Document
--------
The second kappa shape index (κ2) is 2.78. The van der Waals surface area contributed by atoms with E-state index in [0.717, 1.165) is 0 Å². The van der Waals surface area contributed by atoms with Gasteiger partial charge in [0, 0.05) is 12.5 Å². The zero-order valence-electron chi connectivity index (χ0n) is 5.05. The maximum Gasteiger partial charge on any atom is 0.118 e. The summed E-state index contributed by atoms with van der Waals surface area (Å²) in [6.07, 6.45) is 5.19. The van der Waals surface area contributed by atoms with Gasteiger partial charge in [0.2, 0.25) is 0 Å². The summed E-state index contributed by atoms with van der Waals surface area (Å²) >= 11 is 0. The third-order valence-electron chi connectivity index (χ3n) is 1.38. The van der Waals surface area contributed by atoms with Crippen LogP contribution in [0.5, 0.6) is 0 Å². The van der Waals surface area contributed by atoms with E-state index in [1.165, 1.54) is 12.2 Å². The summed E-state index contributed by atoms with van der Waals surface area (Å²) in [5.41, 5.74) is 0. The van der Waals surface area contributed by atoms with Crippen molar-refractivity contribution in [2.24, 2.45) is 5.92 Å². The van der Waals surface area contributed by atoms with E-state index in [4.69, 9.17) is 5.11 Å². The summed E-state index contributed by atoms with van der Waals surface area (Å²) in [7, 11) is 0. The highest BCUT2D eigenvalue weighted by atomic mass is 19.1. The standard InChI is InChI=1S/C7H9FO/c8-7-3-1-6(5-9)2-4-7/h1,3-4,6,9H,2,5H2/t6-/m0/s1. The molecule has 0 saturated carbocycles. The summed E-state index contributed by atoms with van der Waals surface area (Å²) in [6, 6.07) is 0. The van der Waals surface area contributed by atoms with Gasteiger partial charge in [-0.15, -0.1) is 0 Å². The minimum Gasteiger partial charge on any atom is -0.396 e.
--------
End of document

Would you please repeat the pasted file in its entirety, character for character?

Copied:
The second kappa shape index (κ2) is 2.78. The van der Waals surface area contributed by atoms with E-state index in [0.717, 1.165) is 0 Å². The van der Waals surface area contributed by atoms with Gasteiger partial charge in [0, 0.05) is 12.5 Å². The zero-order valence-electron chi connectivity index (χ0n) is 5.05. The maximum Gasteiger partial charge on any atom is 0.118 e. The summed E-state index contributed by atoms with van der Waals surface area (Å²) in [6.07, 6.45) is 5.19. The van der Waals surface area contributed by atoms with Gasteiger partial charge in [0.2, 0.25) is 0 Å². The summed E-state index contributed by atoms with van der Waals surface area (Å²) >= 11 is 0. The third-order valence-electron chi connectivity index (χ3n) is 1.38. The van der Waals surface area contributed by atoms with Crippen LogP contribution in [0.5, 0.6) is 0 Å². The van der Waals surface area contributed by atoms with E-state index in [1.165, 1.54) is 12.2 Å². The summed E-state index contributed by atoms with van der Waals surface area (Å²) in [5.41, 5.74) is 0. The van der Waals surface area contributed by atoms with Crippen molar-refractivity contribution in [2.24, 2.45) is 5.92 Å². The van der Waals surface area contributed by atoms with E-state index in [4.69, 9.17) is 5.11 Å². The summed E-state index contributed by atoms with van der Waals surface area (Å²) in [7, 11) is 0. The highest BCUT2D eigenvalue weighted by atomic mass is 19.1. The standard InChI is InChI=1S/C7H9FO/c8-7-3-1-6(5-9)2-4-7/h1,3-4,6,9H,2,5H2/t6-/m0/s1. The molecule has 0 saturated carbocycles. The summed E-state index contributed by atoms with van der Waals surface area (Å²) in [6, 6.07) is 0. The van der Waals surface area contributed by atoms with Gasteiger partial charge in [-0.15, -0.1) is 0 Å². The minimum Gasteiger partial charge on any atom is -0.396 e.